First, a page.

- The identification and risk assessment of third party service providers
- Disclosure of representations and warranties of third party procedures relating to the security of an entity’s data
- Due diligence efforts to properly evaluate the adequacy of third party cybersecurity practices
Regardless of whether data is hosted internally or by a third party, the use of encryption and multifactor authentication (MFA) are required under NYDFS.
What are the ramifications of non-compliance?
The penalties of non-compliance are very real. Companies that fail to meet the outlined provisions of NYCRR 500 include the revoking of their license as well as a financial penalty of up to $2,500 per each day of non-compliance. Higher fines of up to $15,000 can be levied however for reckless practice or up to $75,000 for willful violation.
Not Vetting Your Third Party Vendors Can Cost You
The enforced requirement to vet third parties is anything but unprecedented. As far back as 2015, the SEC fined an adviser at the St. Louis firm, R.T. Jones a total of $75,000 for a breach involving its third party web hosting company. The involved web server that hosted the company’s web site was attacked two years earlier, resulting in a data compromise of more than 100,000 individuals. R.T. Jones had neglected its responsibility to produce written policies and procedures to outline its efforts to safeguard customer information including the absence of periodic risk assessments and incident response plan.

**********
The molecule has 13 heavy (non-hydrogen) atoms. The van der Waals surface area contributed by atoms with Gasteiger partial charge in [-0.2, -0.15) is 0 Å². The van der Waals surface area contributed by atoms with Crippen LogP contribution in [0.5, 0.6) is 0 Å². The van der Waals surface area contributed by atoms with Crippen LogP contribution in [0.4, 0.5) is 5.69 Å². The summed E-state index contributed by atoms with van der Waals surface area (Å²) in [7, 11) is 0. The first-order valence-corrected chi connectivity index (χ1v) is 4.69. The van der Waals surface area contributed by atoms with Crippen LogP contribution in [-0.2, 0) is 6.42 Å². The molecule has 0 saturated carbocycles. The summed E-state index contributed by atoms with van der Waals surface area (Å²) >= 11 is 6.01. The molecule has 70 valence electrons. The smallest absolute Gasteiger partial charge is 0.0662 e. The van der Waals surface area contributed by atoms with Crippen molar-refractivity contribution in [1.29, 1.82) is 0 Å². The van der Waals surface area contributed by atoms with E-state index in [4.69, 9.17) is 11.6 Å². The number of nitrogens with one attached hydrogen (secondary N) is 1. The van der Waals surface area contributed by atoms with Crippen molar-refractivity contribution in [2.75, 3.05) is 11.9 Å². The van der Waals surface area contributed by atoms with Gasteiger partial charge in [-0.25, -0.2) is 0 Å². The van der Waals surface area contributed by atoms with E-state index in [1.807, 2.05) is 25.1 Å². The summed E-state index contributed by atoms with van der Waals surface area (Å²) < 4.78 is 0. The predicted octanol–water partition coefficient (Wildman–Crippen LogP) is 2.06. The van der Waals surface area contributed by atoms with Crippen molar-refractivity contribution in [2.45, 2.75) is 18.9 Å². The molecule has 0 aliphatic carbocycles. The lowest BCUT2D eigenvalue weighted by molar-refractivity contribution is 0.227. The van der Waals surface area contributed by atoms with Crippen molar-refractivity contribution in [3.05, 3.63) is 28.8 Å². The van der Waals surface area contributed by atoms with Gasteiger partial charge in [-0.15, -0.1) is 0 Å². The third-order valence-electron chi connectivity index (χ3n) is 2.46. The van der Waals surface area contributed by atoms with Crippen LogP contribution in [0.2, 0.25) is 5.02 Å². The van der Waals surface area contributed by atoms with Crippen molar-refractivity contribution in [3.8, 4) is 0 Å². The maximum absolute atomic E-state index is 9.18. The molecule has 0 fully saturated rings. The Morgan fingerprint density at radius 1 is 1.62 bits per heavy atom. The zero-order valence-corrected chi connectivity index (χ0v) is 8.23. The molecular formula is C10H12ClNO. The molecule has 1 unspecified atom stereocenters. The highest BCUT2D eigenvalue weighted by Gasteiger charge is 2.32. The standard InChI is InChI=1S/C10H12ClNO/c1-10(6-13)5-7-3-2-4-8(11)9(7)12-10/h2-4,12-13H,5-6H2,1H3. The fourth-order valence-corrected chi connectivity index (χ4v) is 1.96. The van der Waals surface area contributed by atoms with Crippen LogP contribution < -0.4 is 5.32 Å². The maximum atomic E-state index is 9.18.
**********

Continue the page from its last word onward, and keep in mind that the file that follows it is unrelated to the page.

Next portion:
HIPAA has mandated third party compliance for years. Back in 2018, the New Jersey Attorney General legally pursued a physician group involving more than 50 South Jersey medical and surgical practices. A settlement of $417,816 was later agreed to due to allegations that it failed to protect the information of more than 1,650 patients. The breach was a result of a third party vendor that failed to correctly update the software involving an FTP site where transcribed documents were kept. As a result, password protection of the site was negated and anyone conducting a Google search had access to download documents that included medical information from the involved FTP site.
Know What Your Duty of Care Responsibility Is
Although the legislation set forth by the State of New York is certainly comprehensive, it doesn’t assign responsibility to you for every possible cybersecurity event. The NYCRR 500 regulations do not require you to guarantee the security of personal information. Instead it requires you to perform your duty of care, which is the equivalent action that a reasonable person would take in order to protect the information. Of course the act of defining what exactly one’s duty of care actually is can be confusing. Thus, it is important to turn to an advisor who is experienced in cybersecurity and understanding what one’s level of “due care” actually is. While this stringent set of requirements can be potentially damaging if neglected, the process of ensuring compliancy can be easily managed with the proper direction and guidance.
For third party risk management, HALOCK Security Labs can navigate you through the process.
FINANCIAL SERVICES INFORMATION SECURITY RESOURCES